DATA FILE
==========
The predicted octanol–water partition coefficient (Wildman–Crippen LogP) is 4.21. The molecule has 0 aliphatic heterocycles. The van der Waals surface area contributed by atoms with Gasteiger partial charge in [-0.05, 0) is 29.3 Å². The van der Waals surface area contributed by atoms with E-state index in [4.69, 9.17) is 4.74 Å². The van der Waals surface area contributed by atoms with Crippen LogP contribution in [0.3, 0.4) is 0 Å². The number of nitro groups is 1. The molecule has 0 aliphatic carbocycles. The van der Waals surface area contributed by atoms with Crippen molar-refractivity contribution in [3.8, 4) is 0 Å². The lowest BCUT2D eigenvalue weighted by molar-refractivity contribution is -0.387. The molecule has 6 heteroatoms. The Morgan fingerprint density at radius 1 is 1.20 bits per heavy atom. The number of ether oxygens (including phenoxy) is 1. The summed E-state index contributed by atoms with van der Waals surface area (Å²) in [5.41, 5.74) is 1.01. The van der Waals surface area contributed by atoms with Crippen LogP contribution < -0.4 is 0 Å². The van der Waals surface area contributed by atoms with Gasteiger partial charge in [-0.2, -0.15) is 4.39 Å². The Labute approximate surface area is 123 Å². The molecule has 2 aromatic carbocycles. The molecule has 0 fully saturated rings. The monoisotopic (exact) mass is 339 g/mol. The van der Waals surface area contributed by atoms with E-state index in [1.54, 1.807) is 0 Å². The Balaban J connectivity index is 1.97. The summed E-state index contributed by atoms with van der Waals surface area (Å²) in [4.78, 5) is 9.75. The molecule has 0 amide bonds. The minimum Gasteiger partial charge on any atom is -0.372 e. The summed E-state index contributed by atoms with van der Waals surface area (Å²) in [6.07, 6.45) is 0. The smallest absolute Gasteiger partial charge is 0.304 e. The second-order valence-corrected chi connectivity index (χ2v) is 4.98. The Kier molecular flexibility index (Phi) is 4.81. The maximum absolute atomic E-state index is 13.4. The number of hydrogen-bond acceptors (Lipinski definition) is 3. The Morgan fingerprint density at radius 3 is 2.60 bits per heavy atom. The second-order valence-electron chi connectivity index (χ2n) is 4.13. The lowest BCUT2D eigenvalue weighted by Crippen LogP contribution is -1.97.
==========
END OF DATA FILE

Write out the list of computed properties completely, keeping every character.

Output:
The predicted octanol–water partition coefficient (Wildman–Crippen LogP) is 4.21. The molecule has 0 aliphatic heterocycles. The van der Waals surface area contributed by atoms with Gasteiger partial charge in [-0.05, 0) is 29.3 Å². The van der Waals surface area contributed by atoms with E-state index in [4.69, 9.17) is 4.74 Å². The van der Waals surface area contributed by atoms with Crippen LogP contribution in [0.3, 0.4) is 0 Å². The number of nitro groups is 1. The molecule has 0 aliphatic carbocycles. The van der Waals surface area contributed by atoms with Crippen molar-refractivity contribution in [3.8, 4) is 0 Å². The lowest BCUT2D eigenvalue weighted by molar-refractivity contribution is -0.387. The molecule has 6 heteroatoms. The Morgan fingerprint density at radius 1 is 1.20 bits per heavy atom. The number of ether oxygens (including phenoxy) is 1. The summed E-state index contributed by atoms with van der Waals surface area (Å²) in [5.41, 5.74) is 1.01. The van der Waals surface area contributed by atoms with Crippen LogP contribution < -0.4 is 0 Å². The van der Waals surface area contributed by atoms with Gasteiger partial charge in [-0.2, -0.15) is 4.39 Å². The Labute approximate surface area is 123 Å². The molecule has 2 aromatic carbocycles. The molecule has 0 fully saturated rings. The monoisotopic (exact) mass is 339 g/mol. The van der Waals surface area contributed by atoms with E-state index in [1.54, 1.807) is 0 Å². The Balaban J connectivity index is 1.97. The summed E-state index contributed by atoms with van der Waals surface area (Å²) in [4.78, 5) is 9.75. The molecule has 0 amide bonds. The minimum Gasteiger partial charge on any atom is -0.372 e. The summed E-state index contributed by atoms with van der Waals surface area (Å²) in [6.07, 6.45) is 0. The smallest absolute Gasteiger partial charge is 0.304 e. The second-order valence-corrected chi connectivity index (χ2v) is 4.98. The Kier molecular flexibility index (Phi) is 4.81. The maximum absolute atomic E-state index is 13.4. The number of hydrogen-bond acceptors (Lipinski definition) is 3. The Morgan fingerprint density at radius 3 is 2.60 bits per heavy atom. The second-order valence-electron chi connectivity index (χ2n) is 4.13. The lowest BCUT2D eigenvalue weighted by Crippen LogP contribution is -1.97.